Page:Ten Tragedies of Seneca (1902).djvu/459

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Lines 514—536]
439
MEDEA.

MEDEA.

Fortune, hitherto, has always been at my feet!

JASON.

Acastus is on the march, and the other enemy, Creon, is nearer!

MEDEA.

Let us fly together; I am unwilling to arm my hands against any father-in-law, nor does Medea urge, by any means, that Jason should soil his hands with the blood of his kinsman. Fly then, with me, and thou wilt be innocent of such deeds!

JASON.

And who could resist such a force, if a double war be entered upon, as it were, if Creon and Acastus were to join their armies!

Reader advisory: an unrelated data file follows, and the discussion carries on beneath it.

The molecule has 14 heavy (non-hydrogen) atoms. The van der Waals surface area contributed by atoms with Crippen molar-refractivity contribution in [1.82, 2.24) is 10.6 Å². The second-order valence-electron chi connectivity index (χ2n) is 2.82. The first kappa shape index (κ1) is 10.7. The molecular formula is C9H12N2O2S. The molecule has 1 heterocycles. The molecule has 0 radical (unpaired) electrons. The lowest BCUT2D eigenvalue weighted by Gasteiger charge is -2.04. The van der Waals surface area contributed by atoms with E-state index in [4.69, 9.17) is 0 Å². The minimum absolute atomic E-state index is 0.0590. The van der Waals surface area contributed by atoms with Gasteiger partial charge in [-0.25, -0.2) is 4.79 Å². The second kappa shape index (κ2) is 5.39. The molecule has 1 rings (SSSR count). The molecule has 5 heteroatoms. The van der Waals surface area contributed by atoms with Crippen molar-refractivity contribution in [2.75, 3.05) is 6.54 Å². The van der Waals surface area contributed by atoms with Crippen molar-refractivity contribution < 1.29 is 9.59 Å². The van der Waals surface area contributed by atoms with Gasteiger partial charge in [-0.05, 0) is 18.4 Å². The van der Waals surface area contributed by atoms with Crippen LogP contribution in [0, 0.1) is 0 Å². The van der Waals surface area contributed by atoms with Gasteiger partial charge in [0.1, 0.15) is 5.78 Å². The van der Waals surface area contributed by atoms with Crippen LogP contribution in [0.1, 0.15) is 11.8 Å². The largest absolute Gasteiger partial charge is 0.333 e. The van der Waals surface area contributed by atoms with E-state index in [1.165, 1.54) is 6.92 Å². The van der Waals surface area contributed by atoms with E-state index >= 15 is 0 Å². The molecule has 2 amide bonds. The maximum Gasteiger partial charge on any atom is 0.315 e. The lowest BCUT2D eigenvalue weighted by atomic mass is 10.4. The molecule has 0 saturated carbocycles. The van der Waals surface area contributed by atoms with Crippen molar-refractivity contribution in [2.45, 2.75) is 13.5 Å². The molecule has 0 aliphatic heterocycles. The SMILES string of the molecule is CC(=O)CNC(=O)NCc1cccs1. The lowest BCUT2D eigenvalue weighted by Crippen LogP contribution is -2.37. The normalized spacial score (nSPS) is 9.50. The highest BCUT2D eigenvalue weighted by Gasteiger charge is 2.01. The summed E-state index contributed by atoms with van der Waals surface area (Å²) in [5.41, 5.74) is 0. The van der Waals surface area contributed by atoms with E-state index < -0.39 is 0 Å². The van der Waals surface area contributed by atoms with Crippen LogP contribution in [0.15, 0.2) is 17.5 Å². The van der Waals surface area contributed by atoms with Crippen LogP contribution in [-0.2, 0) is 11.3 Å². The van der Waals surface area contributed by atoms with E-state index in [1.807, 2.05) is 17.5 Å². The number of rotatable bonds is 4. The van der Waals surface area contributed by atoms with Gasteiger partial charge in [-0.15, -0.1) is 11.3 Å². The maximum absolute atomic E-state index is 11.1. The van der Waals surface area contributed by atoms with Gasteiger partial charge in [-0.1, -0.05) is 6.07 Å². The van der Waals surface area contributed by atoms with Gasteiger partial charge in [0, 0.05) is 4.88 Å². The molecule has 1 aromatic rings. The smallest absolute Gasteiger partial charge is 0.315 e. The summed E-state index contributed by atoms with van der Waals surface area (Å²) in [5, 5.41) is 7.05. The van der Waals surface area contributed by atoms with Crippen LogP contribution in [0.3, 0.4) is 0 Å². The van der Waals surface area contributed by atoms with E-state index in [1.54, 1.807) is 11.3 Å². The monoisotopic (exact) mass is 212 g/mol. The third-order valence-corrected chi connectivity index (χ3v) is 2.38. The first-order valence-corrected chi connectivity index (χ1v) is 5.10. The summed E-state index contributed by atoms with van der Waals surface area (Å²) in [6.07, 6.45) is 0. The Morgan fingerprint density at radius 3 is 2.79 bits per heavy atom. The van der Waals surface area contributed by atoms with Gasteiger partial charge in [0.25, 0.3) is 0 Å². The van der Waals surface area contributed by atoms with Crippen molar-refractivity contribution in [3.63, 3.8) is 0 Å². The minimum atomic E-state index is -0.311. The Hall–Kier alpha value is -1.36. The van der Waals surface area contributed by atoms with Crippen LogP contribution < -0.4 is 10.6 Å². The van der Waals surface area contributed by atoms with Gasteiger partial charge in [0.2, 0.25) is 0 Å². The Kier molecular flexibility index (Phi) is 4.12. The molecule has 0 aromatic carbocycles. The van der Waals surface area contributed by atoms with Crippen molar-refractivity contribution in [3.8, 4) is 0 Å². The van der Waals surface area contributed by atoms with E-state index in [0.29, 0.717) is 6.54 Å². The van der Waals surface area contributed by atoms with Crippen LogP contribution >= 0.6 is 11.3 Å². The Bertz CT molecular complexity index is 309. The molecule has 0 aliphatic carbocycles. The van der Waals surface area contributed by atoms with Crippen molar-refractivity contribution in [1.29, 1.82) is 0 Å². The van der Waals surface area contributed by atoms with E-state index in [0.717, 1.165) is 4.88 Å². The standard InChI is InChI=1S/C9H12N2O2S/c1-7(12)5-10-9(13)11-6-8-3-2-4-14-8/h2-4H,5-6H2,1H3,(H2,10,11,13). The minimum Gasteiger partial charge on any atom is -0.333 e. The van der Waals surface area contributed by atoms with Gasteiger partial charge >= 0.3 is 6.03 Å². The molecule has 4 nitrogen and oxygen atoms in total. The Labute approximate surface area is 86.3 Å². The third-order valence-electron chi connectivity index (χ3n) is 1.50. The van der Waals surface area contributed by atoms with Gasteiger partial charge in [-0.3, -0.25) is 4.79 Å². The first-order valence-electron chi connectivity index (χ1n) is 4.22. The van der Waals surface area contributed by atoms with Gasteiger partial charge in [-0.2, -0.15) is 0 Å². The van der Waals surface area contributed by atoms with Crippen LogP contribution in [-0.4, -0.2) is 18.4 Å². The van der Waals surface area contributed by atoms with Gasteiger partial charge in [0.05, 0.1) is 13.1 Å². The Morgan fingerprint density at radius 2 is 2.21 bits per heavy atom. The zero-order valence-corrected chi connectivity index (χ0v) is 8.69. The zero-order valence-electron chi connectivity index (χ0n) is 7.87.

MEDEA.

Now think of the Colchian battalions—now think of the generalissimo of Æeta with his army, and then add to them the Scythian and Grecian contingents,—why, I would drive the enemy into the sea with these.

JASON.

I really fear the terrible power appertaining to the sceptre!

MEDEA.

Rather consider whether it is thou art hankering after it thyself!

JASON.

Lest we may excite suspicion by this long interview, let me suggest that our conversation should come to a close.

MEDEA.

Now, oh I mighty Jupiter, thunder forth throughout the entire heavens—Stretch forth thy right hand, prepare thy avenging lightnings, and shake up the whole universe, as they dispel the clouds with their violence, nor let thy lightnings be delicately balanced for any defined aim! It does not matter, let them strike either myself or Jason, whichever of the two might happen to fall, a culprit will be sure to perish therefrom, so that thy lightnings can make no mistake, as to the one upon whom they should strike!